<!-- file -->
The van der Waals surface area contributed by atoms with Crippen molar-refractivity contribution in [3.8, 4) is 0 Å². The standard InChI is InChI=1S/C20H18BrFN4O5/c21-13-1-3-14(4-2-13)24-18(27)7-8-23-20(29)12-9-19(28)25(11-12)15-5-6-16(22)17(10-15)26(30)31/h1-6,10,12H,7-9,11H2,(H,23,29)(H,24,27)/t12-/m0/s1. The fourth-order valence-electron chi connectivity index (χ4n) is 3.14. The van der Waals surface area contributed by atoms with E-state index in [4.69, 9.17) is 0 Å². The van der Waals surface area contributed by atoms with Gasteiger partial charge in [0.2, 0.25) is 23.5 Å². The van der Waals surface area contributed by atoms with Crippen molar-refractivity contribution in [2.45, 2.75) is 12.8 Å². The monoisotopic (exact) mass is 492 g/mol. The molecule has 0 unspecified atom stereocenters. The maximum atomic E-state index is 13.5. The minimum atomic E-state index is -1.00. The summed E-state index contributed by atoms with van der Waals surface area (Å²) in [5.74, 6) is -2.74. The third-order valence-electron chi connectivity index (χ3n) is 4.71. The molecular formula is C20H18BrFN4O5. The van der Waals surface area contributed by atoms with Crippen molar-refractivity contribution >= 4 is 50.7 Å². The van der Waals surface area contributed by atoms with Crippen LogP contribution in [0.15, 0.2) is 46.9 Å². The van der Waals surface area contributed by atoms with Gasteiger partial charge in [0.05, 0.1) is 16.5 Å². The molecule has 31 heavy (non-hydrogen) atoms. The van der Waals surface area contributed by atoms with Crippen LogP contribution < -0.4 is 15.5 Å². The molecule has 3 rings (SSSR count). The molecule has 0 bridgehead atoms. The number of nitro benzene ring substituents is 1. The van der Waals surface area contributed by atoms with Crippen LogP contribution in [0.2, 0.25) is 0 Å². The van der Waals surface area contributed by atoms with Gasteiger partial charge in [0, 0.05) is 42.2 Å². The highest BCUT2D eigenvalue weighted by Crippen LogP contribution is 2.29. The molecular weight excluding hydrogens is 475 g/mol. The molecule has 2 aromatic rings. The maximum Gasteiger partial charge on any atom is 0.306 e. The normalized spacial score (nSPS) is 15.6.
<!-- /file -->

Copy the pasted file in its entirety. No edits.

The van der Waals surface area contributed by atoms with Crippen molar-refractivity contribution in [3.8, 4) is 0 Å². The standard InChI is InChI=1S/C20H18BrFN4O5/c21-13-1-3-14(4-2-13)24-18(27)7-8-23-20(29)12-9-19(28)25(11-12)15-5-6-16(22)17(10-15)26(30)31/h1-6,10,12H,7-9,11H2,(H,23,29)(H,24,27)/t12-/m0/s1. The fourth-order valence-electron chi connectivity index (χ4n) is 3.14. The van der Waals surface area contributed by atoms with E-state index in [4.69, 9.17) is 0 Å². The van der Waals surface area contributed by atoms with Gasteiger partial charge in [0.2, 0.25) is 23.5 Å². The van der Waals surface area contributed by atoms with Crippen molar-refractivity contribution in [2.45, 2.75) is 12.8 Å². The monoisotopic (exact) mass is 492 g/mol. The molecule has 0 unspecified atom stereocenters. The maximum atomic E-state index is 13.5. The minimum atomic E-state index is -1.00. The summed E-state index contributed by atoms with van der Waals surface area (Å²) in [5.74, 6) is -2.74. The third-order valence-electron chi connectivity index (χ3n) is 4.71. The molecular formula is C20H18BrFN4O5. The van der Waals surface area contributed by atoms with Crippen molar-refractivity contribution >= 4 is 50.7 Å². The van der Waals surface area contributed by atoms with Crippen LogP contribution in [0.15, 0.2) is 46.9 Å². The van der Waals surface area contributed by atoms with Gasteiger partial charge in [0.05, 0.1) is 16.5 Å². The molecule has 31 heavy (non-hydrogen) atoms. The van der Waals surface area contributed by atoms with Crippen LogP contribution < -0.4 is 15.5 Å². The molecule has 3 rings (SSSR count). The molecule has 0 bridgehead atoms. The number of nitro benzene ring substituents is 1. The van der Waals surface area contributed by atoms with Crippen LogP contribution in [0.2, 0.25) is 0 Å². The van der Waals surface area contributed by atoms with Gasteiger partial charge in [0, 0.05) is 42.2 Å². The highest BCUT2D eigenvalue weighted by Crippen LogP contribution is 2.29. The molecular weight excluding hydrogens is 475 g/mol. The molecule has 2 aromatic rings. The maximum Gasteiger partial charge on any atom is 0.306 e. The normalized spacial score (nSPS) is 15.6.